Termination of Edward Snowden's employment without notice for severe breach of his employer's code of ethics, an arrest warrant on suspicion of espionage and dissemination of government property, plus the search for asylum with an uncertain outcome – this is the preliminary legal record of Snowden's disclosure of the US surveillance programme Prism.
The Snowden case lines up with a series of spectacular incidents of whistleblowing, including Wikileaks and Bradley Manning. Although whistleblowers in Germany rarely become as well known, the whistleblowing phenomenon is increasingly relevant in German companies.
In Germany, employees find themselves caught between the conflicting priorities of reporting obligations and breach of secrecy. The employment relationship gives rise to the employee's obligation to report to superiors or another internal body - at least in severe cases such as suspicion of a criminal offence - thus averting damage from the employer.
However, there is a fine line between breaching duties and violating the law as a result of whistleblowing. If an employee informs a third party (eg, the public prosecutor's office) about his or her suspicion without having made an attempt at internal remedy, this may constitute a breach of duty of consideration and loyalty under the employment agreement. The consequence may be termination of employment, without notice, on grounds of conduct. In Germany too, Edward Snowden may have lost his job.
Whether he would also have committed a criminal offence under German law could certainly be argued at length. But no conclusions can be drawn, as there are too many unknown facts and circumstances.
At all events, apart from labour law-related sanctions, publishing or disseminating confidential information can constitute various criminal offences.
Under Section 17 of the Act Against Unfair Competition there is a risk of betrayal of business and trade secrets. This provision comprises its own constituent fact in terms of employee betrayal of secrets. Under employment contracts, employees are generally obliged to keep internal transactions and facts a secret. This applies even if employees make public criminal incidents in the company - such incidents are not a priori deprived of protection under the provision. The company may also have a competition law interest in unlawful internal transactions. It is irrelevant to whom the secrets are passed - the press, investigating authorities, external third parties or even colleagues or other third parties in the same company. From a subjective perspective, in addition to intent one of the motives mentioned in the act must also be shown to exist, including:
- personal gain;
- benefit to a third party; or
- intention to cause damage.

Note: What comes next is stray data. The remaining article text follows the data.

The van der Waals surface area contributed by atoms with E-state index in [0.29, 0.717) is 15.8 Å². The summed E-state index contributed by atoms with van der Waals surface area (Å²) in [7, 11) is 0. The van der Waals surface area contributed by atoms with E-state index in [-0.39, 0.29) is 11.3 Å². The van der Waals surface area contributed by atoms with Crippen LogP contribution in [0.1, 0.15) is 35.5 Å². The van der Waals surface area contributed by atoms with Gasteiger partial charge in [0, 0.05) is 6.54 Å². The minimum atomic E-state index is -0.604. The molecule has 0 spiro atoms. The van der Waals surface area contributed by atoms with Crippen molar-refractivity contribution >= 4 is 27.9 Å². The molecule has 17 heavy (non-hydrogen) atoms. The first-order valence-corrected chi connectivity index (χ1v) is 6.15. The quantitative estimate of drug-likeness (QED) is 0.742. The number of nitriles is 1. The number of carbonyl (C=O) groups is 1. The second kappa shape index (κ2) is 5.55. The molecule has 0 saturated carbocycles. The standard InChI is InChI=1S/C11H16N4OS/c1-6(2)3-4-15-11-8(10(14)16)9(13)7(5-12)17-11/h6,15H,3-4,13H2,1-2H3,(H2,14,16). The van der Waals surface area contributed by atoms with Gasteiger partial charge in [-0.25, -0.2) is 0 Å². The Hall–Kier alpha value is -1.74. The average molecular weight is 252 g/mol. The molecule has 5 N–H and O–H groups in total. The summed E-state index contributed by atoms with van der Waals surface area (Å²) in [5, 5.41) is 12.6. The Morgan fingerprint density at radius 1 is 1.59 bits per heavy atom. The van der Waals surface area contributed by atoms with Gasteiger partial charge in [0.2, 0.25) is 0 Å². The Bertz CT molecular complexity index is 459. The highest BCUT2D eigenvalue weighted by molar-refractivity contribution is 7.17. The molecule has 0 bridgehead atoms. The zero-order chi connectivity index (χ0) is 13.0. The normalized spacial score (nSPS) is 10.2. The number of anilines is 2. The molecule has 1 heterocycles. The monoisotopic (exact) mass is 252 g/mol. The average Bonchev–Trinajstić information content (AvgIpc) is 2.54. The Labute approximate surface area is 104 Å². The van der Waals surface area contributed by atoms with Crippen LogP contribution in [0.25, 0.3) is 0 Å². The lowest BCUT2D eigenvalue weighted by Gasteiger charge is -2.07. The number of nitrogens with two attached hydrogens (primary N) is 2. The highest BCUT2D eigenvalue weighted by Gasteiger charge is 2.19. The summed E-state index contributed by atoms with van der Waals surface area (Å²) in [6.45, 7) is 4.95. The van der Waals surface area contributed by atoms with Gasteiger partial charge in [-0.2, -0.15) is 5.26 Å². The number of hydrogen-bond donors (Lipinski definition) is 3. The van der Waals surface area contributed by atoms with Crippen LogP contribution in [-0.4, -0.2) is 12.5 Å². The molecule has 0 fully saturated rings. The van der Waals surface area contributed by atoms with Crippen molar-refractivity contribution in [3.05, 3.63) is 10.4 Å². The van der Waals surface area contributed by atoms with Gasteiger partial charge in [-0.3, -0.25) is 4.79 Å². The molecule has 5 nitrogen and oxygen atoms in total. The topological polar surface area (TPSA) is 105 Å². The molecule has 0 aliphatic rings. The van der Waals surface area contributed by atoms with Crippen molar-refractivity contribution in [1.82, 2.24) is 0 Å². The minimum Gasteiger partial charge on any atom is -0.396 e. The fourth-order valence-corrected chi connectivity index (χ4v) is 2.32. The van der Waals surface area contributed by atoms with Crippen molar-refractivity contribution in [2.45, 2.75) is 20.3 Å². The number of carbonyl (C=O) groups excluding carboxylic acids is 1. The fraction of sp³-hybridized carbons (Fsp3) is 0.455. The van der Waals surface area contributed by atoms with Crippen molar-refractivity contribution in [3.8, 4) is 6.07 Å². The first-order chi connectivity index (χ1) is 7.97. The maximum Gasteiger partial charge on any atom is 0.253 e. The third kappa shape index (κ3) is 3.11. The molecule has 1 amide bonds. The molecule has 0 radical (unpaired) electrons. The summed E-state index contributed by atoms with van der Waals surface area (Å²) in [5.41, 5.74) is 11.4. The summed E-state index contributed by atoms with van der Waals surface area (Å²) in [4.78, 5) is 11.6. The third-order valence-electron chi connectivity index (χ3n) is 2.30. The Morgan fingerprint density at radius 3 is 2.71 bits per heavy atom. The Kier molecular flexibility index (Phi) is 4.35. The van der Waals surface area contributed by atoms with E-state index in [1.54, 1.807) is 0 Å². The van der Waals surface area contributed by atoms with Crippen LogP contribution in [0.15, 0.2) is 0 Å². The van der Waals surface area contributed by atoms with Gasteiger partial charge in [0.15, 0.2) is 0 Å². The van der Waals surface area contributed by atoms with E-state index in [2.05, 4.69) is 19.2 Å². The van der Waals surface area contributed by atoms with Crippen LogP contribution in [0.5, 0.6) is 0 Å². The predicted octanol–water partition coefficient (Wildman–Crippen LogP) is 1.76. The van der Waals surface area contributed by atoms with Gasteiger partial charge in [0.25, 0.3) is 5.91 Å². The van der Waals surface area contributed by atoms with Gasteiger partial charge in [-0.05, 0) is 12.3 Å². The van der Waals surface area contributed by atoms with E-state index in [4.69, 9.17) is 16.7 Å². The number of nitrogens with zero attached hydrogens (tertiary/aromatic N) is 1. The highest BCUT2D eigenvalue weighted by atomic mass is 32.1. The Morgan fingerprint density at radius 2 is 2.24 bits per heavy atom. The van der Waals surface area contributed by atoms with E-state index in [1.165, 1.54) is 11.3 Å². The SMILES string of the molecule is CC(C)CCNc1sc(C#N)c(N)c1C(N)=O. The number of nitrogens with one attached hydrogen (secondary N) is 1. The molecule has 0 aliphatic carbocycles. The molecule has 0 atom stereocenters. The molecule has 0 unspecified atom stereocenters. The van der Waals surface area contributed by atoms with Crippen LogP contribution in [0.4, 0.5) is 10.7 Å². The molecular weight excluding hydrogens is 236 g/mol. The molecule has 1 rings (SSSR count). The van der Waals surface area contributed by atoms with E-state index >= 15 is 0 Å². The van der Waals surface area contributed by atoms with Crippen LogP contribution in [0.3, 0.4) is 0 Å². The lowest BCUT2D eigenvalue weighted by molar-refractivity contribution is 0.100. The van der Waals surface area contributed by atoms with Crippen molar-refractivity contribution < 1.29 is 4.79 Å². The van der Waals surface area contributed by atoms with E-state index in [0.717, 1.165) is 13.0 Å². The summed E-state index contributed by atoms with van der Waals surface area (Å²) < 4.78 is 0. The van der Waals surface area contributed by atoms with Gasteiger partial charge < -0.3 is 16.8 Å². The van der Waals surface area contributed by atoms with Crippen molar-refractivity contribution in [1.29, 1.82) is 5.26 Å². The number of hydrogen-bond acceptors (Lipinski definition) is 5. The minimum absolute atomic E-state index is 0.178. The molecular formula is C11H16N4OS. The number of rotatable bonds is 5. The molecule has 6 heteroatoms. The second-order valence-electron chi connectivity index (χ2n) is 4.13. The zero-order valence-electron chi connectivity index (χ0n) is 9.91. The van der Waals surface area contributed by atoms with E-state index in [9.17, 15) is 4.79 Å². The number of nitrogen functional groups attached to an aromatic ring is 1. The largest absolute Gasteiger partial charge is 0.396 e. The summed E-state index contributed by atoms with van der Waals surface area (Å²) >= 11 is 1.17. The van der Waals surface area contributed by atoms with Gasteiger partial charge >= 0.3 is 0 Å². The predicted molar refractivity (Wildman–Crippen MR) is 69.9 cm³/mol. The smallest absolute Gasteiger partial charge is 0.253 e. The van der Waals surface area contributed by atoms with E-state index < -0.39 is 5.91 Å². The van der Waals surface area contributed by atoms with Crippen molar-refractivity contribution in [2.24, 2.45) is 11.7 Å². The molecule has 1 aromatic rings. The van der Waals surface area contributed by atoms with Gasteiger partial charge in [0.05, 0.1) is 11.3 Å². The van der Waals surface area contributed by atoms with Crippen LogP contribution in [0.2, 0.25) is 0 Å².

However, it will often be possible to confirm the motive of personal gain – encompassing both tangible and intangible advantages – or of causing damage.
Criminal liability owing to violation of private secrets (Section 203 of the Criminal Code) comes into consideration if the whistleblower is a physician, lawyer, auditor or tax accountant, or if his or her assistant breaches the special confidentiality duty incumbent on him or her by disclosing a business or trade secret that was confided to or became otherwise known to him or her in a professional capacity. Thus, this criminal offence can also encompass the publication or reporting of violations of laws or breaches of rules.
Ultimately, before a complaint or external report, the whistleblower should review carefully whether the facts are complete, correct and reliable, because if a whistleblower makes improper and anonymous reports he or she may be guilty of making false accusations according to Section 164 of the Criminal Code. Realisation of this criminal offence requires that the allegation is wrong objectively, and thus untrue, and that the complaint or circulation of the allegations has been made against better knowledge. Under certain circumstances, this may also cover statements to colleagues.
In the event of improper whistleblowing, criminal liability for insult, defamation or libel will come into consideration, according to Sections 185 and the following of the Criminal Code.
Conversely, in the event of failure to report within the company, circumstances resulting in criminal liability for omission are conceivable.
Deliberate forwarding of internal business matters cannot be prevented. To protect employees, but also to halt the publication of information harmful to the company, companies are recommended to establish an internal whistleblower system. A telephone or email hotline permitting anonymous reports has also proven itself in practice. In this way, premature publication of internal nuisances can usually be reduced considerably.
This kind of system is completed by measures to protect whistleblowers. Although the German legislature has recently rejected any existing bills for an act on the protection of whistleblowers, a general prohibition on disadvantaging employees exercising their rights in a permissible way (prohibition on disciplinary measures) (Section 612a of the Civil Code) is already applicable. Employing protection seriously increases the chances of solving internal difficulties.
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